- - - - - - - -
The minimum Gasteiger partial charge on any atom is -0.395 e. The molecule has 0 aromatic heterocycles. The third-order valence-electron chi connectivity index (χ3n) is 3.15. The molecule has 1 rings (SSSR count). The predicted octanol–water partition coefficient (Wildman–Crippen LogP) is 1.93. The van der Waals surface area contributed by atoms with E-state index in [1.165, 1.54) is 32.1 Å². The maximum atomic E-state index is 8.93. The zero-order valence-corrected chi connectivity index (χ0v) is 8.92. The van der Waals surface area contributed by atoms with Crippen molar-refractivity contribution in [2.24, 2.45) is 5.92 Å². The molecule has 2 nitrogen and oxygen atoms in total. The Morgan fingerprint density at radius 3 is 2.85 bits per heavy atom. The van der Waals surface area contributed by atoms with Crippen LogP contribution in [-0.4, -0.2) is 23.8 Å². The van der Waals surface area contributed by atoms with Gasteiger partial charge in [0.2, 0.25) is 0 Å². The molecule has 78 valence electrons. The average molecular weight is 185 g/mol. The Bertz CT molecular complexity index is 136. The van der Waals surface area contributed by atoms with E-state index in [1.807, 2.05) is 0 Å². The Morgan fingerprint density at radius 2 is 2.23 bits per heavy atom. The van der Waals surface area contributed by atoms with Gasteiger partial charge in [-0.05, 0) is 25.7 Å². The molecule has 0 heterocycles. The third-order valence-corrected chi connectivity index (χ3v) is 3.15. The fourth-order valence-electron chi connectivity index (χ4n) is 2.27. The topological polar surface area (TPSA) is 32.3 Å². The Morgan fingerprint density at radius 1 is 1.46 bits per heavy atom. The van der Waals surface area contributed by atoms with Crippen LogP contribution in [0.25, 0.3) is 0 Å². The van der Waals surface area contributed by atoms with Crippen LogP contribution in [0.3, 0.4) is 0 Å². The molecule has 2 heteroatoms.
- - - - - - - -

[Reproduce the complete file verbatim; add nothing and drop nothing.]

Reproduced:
The minimum Gasteiger partial charge on any atom is -0.395 e. The molecule has 0 aromatic heterocycles. The third-order valence-electron chi connectivity index (χ3n) is 3.15. The molecule has 1 rings (SSSR count). The predicted octanol–water partition coefficient (Wildman–Crippen LogP) is 1.93. The van der Waals surface area contributed by atoms with E-state index in [1.165, 1.54) is 32.1 Å². The maximum atomic E-state index is 8.93. The zero-order valence-corrected chi connectivity index (χ0v) is 8.92. The van der Waals surface area contributed by atoms with Crippen molar-refractivity contribution in [2.24, 2.45) is 5.92 Å². The molecule has 2 nitrogen and oxygen atoms in total. The Morgan fingerprint density at radius 3 is 2.85 bits per heavy atom. The van der Waals surface area contributed by atoms with Crippen LogP contribution in [-0.4, -0.2) is 23.8 Å². The van der Waals surface area contributed by atoms with Gasteiger partial charge in [0.2, 0.25) is 0 Å². The molecule has 78 valence electrons. The average molecular weight is 185 g/mol. The Bertz CT molecular complexity index is 136. The van der Waals surface area contributed by atoms with E-state index in [1.807, 2.05) is 0 Å². The Morgan fingerprint density at radius 2 is 2.23 bits per heavy atom. The van der Waals surface area contributed by atoms with Gasteiger partial charge in [-0.05, 0) is 25.7 Å². The molecule has 0 heterocycles. The third-order valence-corrected chi connectivity index (χ3v) is 3.15. The fourth-order valence-electron chi connectivity index (χ4n) is 2.27. The topological polar surface area (TPSA) is 32.3 Å². The Morgan fingerprint density at radius 1 is 1.46 bits per heavy atom. The van der Waals surface area contributed by atoms with Crippen LogP contribution in [0.25, 0.3) is 0 Å². The van der Waals surface area contributed by atoms with Crippen LogP contribution in [0.3, 0.4) is 0 Å². The molecule has 2 heteroatoms.